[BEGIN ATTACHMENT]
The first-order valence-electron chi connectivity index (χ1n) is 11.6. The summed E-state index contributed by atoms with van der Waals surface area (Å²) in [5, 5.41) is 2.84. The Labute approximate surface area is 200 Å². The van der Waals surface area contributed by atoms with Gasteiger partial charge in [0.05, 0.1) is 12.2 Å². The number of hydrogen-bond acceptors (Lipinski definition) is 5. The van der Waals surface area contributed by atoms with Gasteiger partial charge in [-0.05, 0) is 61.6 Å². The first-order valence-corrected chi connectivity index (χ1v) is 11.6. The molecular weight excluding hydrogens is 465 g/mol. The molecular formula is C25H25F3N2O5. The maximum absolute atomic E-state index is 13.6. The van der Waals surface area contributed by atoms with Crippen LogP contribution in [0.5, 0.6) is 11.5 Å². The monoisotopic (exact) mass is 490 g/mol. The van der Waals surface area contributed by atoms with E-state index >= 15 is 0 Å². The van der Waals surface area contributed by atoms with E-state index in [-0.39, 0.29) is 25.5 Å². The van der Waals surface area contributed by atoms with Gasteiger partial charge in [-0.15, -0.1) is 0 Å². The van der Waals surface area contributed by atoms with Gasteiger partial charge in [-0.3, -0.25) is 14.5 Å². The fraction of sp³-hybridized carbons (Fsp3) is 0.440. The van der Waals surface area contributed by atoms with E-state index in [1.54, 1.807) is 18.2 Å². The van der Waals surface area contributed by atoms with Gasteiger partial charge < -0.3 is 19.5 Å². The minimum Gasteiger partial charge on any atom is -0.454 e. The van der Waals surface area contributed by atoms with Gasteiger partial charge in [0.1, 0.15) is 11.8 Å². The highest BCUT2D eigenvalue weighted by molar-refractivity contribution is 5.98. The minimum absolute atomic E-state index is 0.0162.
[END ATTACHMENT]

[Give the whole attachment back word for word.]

The first-order valence-electron chi connectivity index (χ1n) is 11.6. The summed E-state index contributed by atoms with van der Waals surface area (Å²) in [5, 5.41) is 2.84. The Labute approximate surface area is 200 Å². The van der Waals surface area contributed by atoms with Gasteiger partial charge in [0.05, 0.1) is 12.2 Å². The number of hydrogen-bond acceptors (Lipinski definition) is 5. The van der Waals surface area contributed by atoms with Gasteiger partial charge in [-0.05, 0) is 61.6 Å². The first-order valence-corrected chi connectivity index (χ1v) is 11.6. The molecular weight excluding hydrogens is 465 g/mol. The molecular formula is C25H25F3N2O5. The maximum absolute atomic E-state index is 13.6. The van der Waals surface area contributed by atoms with Crippen LogP contribution in [0.5, 0.6) is 11.5 Å². The monoisotopic (exact) mass is 490 g/mol. The van der Waals surface area contributed by atoms with E-state index >= 15 is 0 Å². The van der Waals surface area contributed by atoms with E-state index in [-0.39, 0.29) is 25.5 Å². The van der Waals surface area contributed by atoms with Gasteiger partial charge in [-0.15, -0.1) is 0 Å². The van der Waals surface area contributed by atoms with Gasteiger partial charge in [-0.3, -0.25) is 14.5 Å². The fraction of sp³-hybridized carbons (Fsp3) is 0.440. The van der Waals surface area contributed by atoms with E-state index in [1.54, 1.807) is 18.2 Å². The van der Waals surface area contributed by atoms with Gasteiger partial charge < -0.3 is 19.5 Å². The minimum Gasteiger partial charge on any atom is -0.454 e. The van der Waals surface area contributed by atoms with Gasteiger partial charge in [0.1, 0.15) is 11.8 Å². The highest BCUT2D eigenvalue weighted by molar-refractivity contribution is 5.98. The minimum absolute atomic E-state index is 0.0162.